Bienvenue en Suisse! (‘‘Welcome to Switzerland!” in French)
Wilkommen in der Schweiz! (‘‘Welcome to Switzerland!” in German)
Benvenuti in Svizzera! (‘‘Welcome to Switzerland!” in Italian)
Bainvegni en Svizra! (‘‘Welcome to Switzerland!” in Romansh)
Switzerland conjures up images of snowy mountains, known as the Swiss Alps. The Swiss Alps are one of the three major geographical features of Switzerland, a European country nestled between France, Germany, and Italy. Because of its central location, Switzerland has a diverse population and several national languages.
A famous fact about Switzerland that many joke about is its neutrality. Switzerland is the oldest neutral country in the world. A neutral country is one who does not pick sides in a war. In fact, Switzerland has not fought in a foreign war since 1815, when the Treaty of Paris was signed.
In industrial terms, chocolate is a major Swiss export – if asked to name a famous hot chocolate brand, you may immediately think of Swiss Miss. Ironically enough, even though the cocoa box prominently features a picture of the Alps, Swiss Miss is actually sold by American company ConAgra Foods. However, Lindt chocolates are a real Swiss product produced in Bern.
Before you ski on over to the Swiss Alps, let’s first learn about the dos and don’ts of Swiss business etiquette.
- The de facto capital of Switzerland is Bern, although Zürich is the largest and (arguably) most well-known city.
- There are four official languages of Switzerland: French, German, Italian, and Romansh.
- Switzerland is a federal multi-party directorial republic – try saying that three times fast.
- Switzerland is predominantly Christian (a mix between Catholic, Swiss Reformed Church, and other forms of Christianity).
- Fun fact: Switzerland is one of only two countries with a square flag – the other is The Vatican.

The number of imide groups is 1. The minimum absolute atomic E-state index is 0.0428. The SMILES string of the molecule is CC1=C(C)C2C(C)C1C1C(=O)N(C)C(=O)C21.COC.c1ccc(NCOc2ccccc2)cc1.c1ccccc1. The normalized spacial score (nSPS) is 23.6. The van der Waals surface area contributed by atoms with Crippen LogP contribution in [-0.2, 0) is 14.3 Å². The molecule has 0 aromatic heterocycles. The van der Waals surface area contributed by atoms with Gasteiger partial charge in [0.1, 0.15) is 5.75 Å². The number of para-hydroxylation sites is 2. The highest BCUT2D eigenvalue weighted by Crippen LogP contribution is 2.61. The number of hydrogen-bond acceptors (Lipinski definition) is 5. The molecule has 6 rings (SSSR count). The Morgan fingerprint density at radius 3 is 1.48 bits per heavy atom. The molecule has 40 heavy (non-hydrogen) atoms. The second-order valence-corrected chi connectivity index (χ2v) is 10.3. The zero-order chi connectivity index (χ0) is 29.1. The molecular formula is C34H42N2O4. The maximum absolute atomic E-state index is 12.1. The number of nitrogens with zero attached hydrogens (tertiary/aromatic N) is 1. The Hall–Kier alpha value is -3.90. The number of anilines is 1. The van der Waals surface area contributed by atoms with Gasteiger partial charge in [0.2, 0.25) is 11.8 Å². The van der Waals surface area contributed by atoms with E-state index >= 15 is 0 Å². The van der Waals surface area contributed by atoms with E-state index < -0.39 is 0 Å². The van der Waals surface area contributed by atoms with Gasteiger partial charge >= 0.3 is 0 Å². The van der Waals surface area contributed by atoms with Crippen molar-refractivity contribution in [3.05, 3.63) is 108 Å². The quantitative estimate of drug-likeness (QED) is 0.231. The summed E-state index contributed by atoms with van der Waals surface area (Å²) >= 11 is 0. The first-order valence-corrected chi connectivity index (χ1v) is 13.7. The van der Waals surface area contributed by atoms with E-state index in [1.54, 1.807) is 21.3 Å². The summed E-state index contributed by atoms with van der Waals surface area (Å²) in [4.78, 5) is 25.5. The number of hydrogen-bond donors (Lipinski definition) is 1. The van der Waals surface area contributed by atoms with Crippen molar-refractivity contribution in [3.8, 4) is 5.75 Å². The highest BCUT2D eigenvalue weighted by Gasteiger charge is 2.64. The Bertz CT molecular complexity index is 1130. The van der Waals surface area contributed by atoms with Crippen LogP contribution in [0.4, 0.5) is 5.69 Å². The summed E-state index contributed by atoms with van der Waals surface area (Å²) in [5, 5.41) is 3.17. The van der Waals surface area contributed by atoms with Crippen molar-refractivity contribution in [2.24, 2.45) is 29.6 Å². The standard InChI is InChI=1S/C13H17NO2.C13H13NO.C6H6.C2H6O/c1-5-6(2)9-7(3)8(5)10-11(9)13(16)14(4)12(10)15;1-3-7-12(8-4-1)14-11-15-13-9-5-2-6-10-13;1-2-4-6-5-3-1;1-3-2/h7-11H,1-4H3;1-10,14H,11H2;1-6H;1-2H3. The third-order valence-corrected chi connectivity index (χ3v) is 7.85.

- A snazzy outfit is appreciated in Switzerland. However, a neat and clean appearance is more important than an expensive suit.
- Men should wear: dark, conservative suits and ties.
- Women should wear: dark, conservative suits (with either pants or skirt) or dress.
- You may want to check to see if your host’s company has a more lax dress code before packing your clothing selections.
Make or Break Meetings
- As usual, punctuality is crucial! Make sure to arrive on time and keep your appointments!
- Be certain which language your Swiss contacts use before arriving – that way you can determine which titles to use (ie, “Herr” for German speakers or “Monsieur” for French speakers).
- Shake hands with everyone present and use the proper title and last name for each individual.
- Business cards are exchanged at the first meeting. It is wise to print one side of your card in the native language of your Swiss counterpart.
- The Swiss tend to be reserved, so it’s best not to ask questions about their private lives unless they open up that channel of communication first.
- Business meals will normally be conducted in a restaurant, since the Swiss are private people. The meal will either be lunch or dinner, not breakfast.
- Dining will be formal unless otherwise specified, so wear a suit or dress to the occasion and arrive to the engagement on time.
- Wait for instructions on seating arrangements before you sit down. The place of honor is the seat in the middle of the table.
- A toast may be given, but depending on the language spoken by the Swiss party, the wording of the toast will vary. Check here for some common toasts.
- The customary tip is 10% and is typically included as a gratuity in the bill amount.
Giving and Getting Gifts
- Because Switzerland is such a reserved, neutral nation and the Swiss will not typically invite foreign visitors to their home, gift giving is not common practice.
- If you are given a gift, you should reciprocate with a gift of your own.
- A proper time to exchange gifts is in celebration of the closing of negotiations.
- Do not give: sharp objects, expensive gifts (these are seen as too personal or inappropriate), red flowers, white flowers. All of these items have connotations which are better avoided.
Down to Business
- Swiss business people will typically be assertive and confident without being aggressive. This is in pursuit of the best deal possible.
- Negotiations may go long if the Swiss feel that they are capable of getting a better deal.
- The Swiss are “no nonsense,” so there will not be much small talk or dilly-dallying during negotiations.
- Do not rush a decision! Swiss professionals like to make decisions responsibly.
- Swiss business is hierarchical, so final decisions will be made by top executives.
Now that you're well prepared for your next jet-setting trip to Switzerland, don't forget to stay tuned for our next Business Etiquette blurb!
Au revoir! (‘‘Goodbye!” in French)
Auf Wiedersehen (‘‘Goodbye!” in German)
Arrivederci! (‘‘Goodbye!” in Italian)
Chau! (‘‘Goodbye!” in Romansh)